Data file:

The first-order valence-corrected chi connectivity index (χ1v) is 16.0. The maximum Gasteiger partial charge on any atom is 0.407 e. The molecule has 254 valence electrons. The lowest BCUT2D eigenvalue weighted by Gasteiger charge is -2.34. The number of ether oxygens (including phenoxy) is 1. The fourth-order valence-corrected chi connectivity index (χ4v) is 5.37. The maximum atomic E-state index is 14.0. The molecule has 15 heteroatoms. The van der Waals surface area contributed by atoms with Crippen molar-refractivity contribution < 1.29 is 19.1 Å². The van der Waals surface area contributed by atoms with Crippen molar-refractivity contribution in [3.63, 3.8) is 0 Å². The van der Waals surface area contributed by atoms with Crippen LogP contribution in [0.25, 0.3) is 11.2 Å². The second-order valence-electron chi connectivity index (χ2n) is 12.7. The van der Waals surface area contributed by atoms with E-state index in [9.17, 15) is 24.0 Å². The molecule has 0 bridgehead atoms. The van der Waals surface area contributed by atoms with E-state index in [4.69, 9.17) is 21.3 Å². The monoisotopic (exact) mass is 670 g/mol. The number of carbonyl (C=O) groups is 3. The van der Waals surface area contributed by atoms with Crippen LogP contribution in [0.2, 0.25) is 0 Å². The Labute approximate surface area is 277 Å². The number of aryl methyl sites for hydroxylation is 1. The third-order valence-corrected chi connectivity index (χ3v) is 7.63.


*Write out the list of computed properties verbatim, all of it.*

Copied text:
The first-order valence-corrected chi connectivity index (χ1v) is 16.0. The maximum Gasteiger partial charge on any atom is 0.407 e. The molecule has 254 valence electrons. The lowest BCUT2D eigenvalue weighted by Gasteiger charge is -2.34. The number of ether oxygens (including phenoxy) is 1. The fourth-order valence-corrected chi connectivity index (χ4v) is 5.37. The maximum atomic E-state index is 14.0. The molecule has 15 heteroatoms. The van der Waals surface area contributed by atoms with Crippen molar-refractivity contribution < 1.29 is 19.1 Å². The van der Waals surface area contributed by atoms with Crippen molar-refractivity contribution in [3.63, 3.8) is 0 Å². The van der Waals surface area contributed by atoms with Crippen LogP contribution in [0.25, 0.3) is 11.2 Å². The second-order valence-electron chi connectivity index (χ2n) is 12.7. The van der Waals surface area contributed by atoms with E-state index in [9.17, 15) is 24.0 Å². The molecule has 0 bridgehead atoms. The van der Waals surface area contributed by atoms with E-state index in [4.69, 9.17) is 21.3 Å². The monoisotopic (exact) mass is 670 g/mol. The number of carbonyl (C=O) groups is 3. The van der Waals surface area contributed by atoms with Crippen LogP contribution in [0.2, 0.25) is 0 Å². The Labute approximate surface area is 277 Å². The number of aryl methyl sites for hydroxylation is 1. The third-order valence-corrected chi connectivity index (χ3v) is 7.63.